It created the perfect container for the show. Within it, nothing was sacred: not Elon Musk and his attempted conquest of space, not the shimmering and threadbare curtain of Diversity, Equity and Inclusion (DEI) programming at white-led institutions; not the so-called justice system and the colonial origins on which it was built. And certainly not the January 6 insurrection, in which a Confederate flag made it into the U.S. Capitol. It was not without cheeky humor either: King warrants a shout out for his doe-eyed delivery of the line “late for what?” in a section on unexpected fatherhood that doubled as a critique of sex education and puritanical values in a country that is rotting at its core.
Indeed Driffin may be a poet, but he minced no words in describing a country turned on its head, built by stolen people on equally stolen land. When Black exclaimed that “Diversity and inclusion/It’s just an illusion!” it felt both on time and long overdue. In a section dedicated to the miracle and joy of Black love, he gently put on the brakes, giving the prose equivalent of a 1970s slow jam. Later in the show, he described the heaviness of “the mask” Black men must wear, so vividly that it seemed like something the audience could reach out and touch.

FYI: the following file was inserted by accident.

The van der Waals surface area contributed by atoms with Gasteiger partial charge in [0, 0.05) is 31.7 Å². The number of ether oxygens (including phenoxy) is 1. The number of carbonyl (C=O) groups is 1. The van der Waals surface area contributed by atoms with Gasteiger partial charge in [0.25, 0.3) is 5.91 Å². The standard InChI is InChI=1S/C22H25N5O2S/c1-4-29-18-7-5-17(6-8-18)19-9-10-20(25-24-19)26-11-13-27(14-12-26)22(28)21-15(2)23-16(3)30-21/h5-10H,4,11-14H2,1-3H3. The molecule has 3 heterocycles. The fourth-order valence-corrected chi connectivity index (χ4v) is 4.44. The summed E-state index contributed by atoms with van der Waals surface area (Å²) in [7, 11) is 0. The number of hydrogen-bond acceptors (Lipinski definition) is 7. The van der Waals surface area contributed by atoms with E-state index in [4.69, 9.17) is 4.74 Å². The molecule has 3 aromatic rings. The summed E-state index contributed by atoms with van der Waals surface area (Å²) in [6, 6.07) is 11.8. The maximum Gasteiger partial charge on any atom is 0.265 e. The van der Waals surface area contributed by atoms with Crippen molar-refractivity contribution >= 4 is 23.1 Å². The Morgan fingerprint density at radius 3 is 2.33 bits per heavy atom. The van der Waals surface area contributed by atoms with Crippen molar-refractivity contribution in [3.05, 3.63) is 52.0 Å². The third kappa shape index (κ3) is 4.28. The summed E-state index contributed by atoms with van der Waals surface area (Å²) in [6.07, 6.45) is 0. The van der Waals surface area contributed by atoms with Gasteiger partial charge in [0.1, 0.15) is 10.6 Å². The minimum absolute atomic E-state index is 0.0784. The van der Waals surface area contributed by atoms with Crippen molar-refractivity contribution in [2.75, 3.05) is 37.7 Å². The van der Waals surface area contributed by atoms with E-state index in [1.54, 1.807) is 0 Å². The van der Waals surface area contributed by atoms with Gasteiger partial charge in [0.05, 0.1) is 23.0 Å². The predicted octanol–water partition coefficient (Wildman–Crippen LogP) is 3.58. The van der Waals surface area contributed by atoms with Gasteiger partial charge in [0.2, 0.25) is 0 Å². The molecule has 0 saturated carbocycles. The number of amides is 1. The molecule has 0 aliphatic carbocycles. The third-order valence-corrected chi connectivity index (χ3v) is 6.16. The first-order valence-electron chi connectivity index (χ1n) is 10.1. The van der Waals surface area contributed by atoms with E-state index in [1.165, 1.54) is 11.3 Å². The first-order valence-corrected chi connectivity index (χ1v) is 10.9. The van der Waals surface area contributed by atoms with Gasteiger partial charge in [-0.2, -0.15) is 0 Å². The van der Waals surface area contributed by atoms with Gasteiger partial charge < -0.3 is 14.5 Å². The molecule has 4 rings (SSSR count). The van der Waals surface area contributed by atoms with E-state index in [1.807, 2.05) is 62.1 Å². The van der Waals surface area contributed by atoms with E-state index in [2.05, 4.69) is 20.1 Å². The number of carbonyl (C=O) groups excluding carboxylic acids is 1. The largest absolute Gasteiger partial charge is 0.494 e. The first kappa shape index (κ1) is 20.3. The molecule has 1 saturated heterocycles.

Nowhere, perhaps, was his sharp lyricism clearer than in “The Shuns,” a section of the work dedicated to depression, anxiety and struggles with mental health that are often stigmatized among men, and particularly men of color. As lights shifted from blue to a mustard yellow, actors let the lyrics wrap around them, putting music to that feeling of the sunken place.
“The biggest shun I got is the Red, White, and Blue,” Gold said, and the audience Mmmmed and began moving to the beat instinctively along with him.